fprintf('<a href="matlab:load(''%s'')">Load data into workspace</a>\n', temporaryFile);
end

Running this test will result in outputs which contain

  • Links which will load the actual and expected values into the workspace
  • Links which when clicked will produce the following graphs:

enter image description here

enter image description here

These will of course only show up though if the test fails, but this is generally the desired behaviour anyway!

N.B. I prefer to use the IsEqualTo syntax so that the tests read (almost) like English. But this is a style decision.

share|improve this answer
    
+1 clever idea of using hyperlinked output –  Amro Jul 8 '13 at 20:48
    
Thanks for your response, I really like this solution for loading the variables into workspace! :D –  PhD_Dan Jul 9 '13 at 10:57

You can do this not only for failing conditions but also for passing conditions with a combination of custom diagnostics and the DiagnosticsValidationPlugin. You can do this quickly using a function handle, but if this is something you find you want to do often for many of your tests, consider creating your own subclass of Diagnostic:

classdef PlotDiagnostic < matlab.unittest.diagnostics.Diagnostic

    properties
        Title
        Actual
        Expected
    end

    methods
        function diag = PlotDiagnostic(title, actual, expected)
            diag.Title = title;
            diag.Actual = actual;
            diag.Expected = expected;
        end
        function diagnose(diag)
            diag.DiagnosticResult = sprintf('Generating plot with title "%s"', diag.Title);
            f = figure('Title', diag.Title);
            ax = axes('Parent', f);
            plot(ax, 1:numel(diag.Actual), diag.Actual, 'r', 1:numel(diag.Expected), diag.Expected','b');
        end
    end
end

Then you can have a test that uses this like so:

classdef FooTest < matlab.unittest.TestCase

    methods(Test)
        function testFails(testCase)
            actual = 1:10;
            expected = fliplr(actual);
            testCase.verifyEqual(actual, expected, PlotDiagnostic('Title1', actual, expected));
        end
        function testPasses(testCase)
            actual = 1:10;
            expected = actual;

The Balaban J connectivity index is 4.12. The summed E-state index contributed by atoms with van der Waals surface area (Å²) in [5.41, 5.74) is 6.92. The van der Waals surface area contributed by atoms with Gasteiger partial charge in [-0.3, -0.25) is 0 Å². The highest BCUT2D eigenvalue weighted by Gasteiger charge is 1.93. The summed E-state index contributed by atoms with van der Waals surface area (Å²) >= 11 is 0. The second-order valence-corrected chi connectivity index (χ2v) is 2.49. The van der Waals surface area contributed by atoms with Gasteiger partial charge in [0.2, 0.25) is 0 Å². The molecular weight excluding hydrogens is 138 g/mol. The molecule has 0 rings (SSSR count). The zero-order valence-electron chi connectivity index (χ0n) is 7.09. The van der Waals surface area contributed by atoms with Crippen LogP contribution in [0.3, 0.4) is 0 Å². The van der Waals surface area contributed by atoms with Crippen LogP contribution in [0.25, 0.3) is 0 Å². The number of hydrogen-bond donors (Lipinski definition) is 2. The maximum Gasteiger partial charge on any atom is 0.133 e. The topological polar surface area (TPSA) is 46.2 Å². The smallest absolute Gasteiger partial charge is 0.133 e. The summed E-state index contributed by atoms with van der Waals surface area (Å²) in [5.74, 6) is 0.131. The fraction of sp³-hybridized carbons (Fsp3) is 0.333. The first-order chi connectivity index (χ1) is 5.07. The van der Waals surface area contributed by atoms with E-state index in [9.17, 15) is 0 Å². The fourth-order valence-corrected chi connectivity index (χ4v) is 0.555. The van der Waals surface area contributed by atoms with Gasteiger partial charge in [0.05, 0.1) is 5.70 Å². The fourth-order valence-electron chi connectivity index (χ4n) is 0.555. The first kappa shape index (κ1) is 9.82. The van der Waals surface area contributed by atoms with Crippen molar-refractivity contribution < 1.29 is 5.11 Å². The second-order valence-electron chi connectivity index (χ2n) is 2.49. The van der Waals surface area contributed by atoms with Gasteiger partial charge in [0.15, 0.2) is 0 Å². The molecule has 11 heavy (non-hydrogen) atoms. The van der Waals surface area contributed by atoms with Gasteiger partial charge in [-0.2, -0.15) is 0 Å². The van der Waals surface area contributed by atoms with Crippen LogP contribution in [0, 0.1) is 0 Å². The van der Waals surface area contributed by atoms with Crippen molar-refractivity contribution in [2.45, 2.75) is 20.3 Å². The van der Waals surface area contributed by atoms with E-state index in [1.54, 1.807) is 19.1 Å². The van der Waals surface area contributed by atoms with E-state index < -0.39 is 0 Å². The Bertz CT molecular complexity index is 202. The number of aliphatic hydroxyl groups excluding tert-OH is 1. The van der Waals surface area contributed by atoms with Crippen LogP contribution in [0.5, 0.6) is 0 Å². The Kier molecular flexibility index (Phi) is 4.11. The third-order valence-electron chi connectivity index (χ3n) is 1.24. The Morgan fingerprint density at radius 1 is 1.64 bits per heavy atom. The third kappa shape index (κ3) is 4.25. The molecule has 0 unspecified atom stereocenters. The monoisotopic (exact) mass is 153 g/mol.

testCase.verifyEqual(actual, expected, PlotDiagnostic('Title2', actual, expected));
        end
    end
end

Now once you have those as test diagnostics you will see them in failure conditions. However, you can also see them in passing conditions using the DiagnosticsValidationPlugin, which evaluates diagnostics even in passing conditions to ensure the diagnostic code is bug free (it would be super lame to not catch diagnostic info from a real failure because there was a bug in the diagnostic code that is typically not exercised). This would look like:

>> import matlab.unittest.*;
>> runner = TestRunner.withNoPlugins;
>> runner.addPlugin(matlab.unittest.plugins.DiagnosticsValidationPlugin);
>> suite = TestSuite.fromClass(?FooTest);
>> runner.run(suite)
share|improve this answer
2  
Also, it seems I do not have enough street cred to comment on Huguenot's answer (which is a good one btw), but I wanted to mention that you do not need to explicitly create the FunctionHandleDiagnostic when calling verifyThat. The diagnostic argument can be a string, a function handle, or any other Diagnostic subclass. If it is the first it is converted to a StringDiagnostic, if it is the second it is converted to a FunctionHandleDiagnostic. Furthermore, this conversion happens only when the diagnostics are used so you dont even pay the penalty of creating these objects in most passing cases. –  Andy Campbell Jul 9 '13 at 21:42
    
Thanks Andy, this is a great answer! I've updated my answer with your suggestion. –  Huguenot Jul 10 '13 at 6:35